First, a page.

A butterfly emerges…

The last two weeks have been extraordinary in terms of the pace and clarity demonstrated by our new Prime Minister.

After almost thirteen years on the opposition front bench and just over six in government where she has navigated the political landscape with doggedness and skill, we are now seeing the blossoming of a more confident and emboldened Theresa May where she is quickly revealing her true colours and priorities.

The extensive reshaping of the government and her first forays out of Westminster also give an indication of her priorities and determination as well as a certain steely impatience.

Her first speech after kissing hands with the Queen was notable for two reasons; first the nailing of her unionist colours to the mast and second, her commitment to tackling social injustice.  Drawing heavily on her first speech as a leadership candidate as well as her speech to the ConservativeHome conference several years ago, the very clear commitment to make her government serve the wider country rather than a more privileged elite shows an agility and responsiveness to some of the underlying anger that led to the recent referendum result.  

 Her first foray away from Westminster was to Edinburgh to meet Scotland’s First Minister principally to discuss Brexit underlines her commitment to the Union.  If she can provide reassurance and deliver on Scotland’s key EU priorities as part of the Brexit negotiations and the oil price continues to stay around its current levels, the case for a second Scottish referendum is significantly undermined.  In a funny way the more difficult Sturgeon is, the more Scotland might actually help secure a better deal for the UK as a whole, with countries such as Spain and Italy not wanting to encourage a breakaway Scotland or the separatist movements in their own back yard.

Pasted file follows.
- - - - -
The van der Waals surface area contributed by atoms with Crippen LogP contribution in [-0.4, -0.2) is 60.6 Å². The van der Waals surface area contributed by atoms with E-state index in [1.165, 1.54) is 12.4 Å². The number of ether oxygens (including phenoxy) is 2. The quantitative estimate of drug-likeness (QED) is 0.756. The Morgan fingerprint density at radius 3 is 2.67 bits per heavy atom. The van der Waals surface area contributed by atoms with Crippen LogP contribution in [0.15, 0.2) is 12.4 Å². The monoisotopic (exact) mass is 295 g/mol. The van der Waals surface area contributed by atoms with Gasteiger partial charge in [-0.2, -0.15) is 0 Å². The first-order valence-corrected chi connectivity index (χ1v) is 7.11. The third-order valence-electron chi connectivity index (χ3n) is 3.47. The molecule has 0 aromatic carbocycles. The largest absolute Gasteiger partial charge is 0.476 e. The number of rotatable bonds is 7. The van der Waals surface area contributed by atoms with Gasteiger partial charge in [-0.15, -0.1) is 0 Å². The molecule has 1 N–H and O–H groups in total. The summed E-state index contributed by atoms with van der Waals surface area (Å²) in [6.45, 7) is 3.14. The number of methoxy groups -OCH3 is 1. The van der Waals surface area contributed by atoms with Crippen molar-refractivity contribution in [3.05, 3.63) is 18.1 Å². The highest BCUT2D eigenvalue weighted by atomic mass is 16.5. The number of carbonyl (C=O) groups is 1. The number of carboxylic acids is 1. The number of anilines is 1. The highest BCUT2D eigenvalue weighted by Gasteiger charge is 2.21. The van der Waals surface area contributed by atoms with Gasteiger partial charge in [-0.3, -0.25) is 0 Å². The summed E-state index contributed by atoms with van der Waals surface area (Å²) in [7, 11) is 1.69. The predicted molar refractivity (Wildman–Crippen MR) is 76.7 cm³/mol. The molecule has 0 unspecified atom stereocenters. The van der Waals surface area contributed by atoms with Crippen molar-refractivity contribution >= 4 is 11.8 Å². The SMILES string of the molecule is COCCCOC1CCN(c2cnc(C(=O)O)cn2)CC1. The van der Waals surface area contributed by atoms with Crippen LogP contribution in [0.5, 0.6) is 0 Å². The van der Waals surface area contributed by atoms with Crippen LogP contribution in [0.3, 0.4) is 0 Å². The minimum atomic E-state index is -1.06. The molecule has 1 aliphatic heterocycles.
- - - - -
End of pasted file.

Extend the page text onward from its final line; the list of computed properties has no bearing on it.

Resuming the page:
Theresa’s reshaping of her Cabinet was brutal with just a handful of cabinet ministers remaining in the same role.  The average age of the Cabinet has moved from 46 under Cameron to 56 under May.  Serious times clearly call for more experienced heads.

Unsurprisingly the key roles tasked with delivering Brexit have been filled by prominent Eurosceptics in the guise of Liam Fox and David Davis. The quartet of Greening, Amber, Green and Truss have been charged to deliver Theresa’s ambitious social justice agenda.

And then there was that PMQs. Her first outing at PMQs was quite an event and in a number of respects it had to be.  The last big set piece event of the parliamentary term, Theresa needed to provide reassurance to her supporters that they have backed the right horse and, after a brutal and bruising referendum campaign the resignation and sacking of the ancient regime, show the whole parliamentary party and the country that there was a strong hand back on the tiller of government. It was a masterly performance and will have sent the parliamentary party off on their summer break with a renewed confidence and spring in their step.

Now the hard part starts; governing with a small majority and not being deflected by events.

This article was written by Frank Browne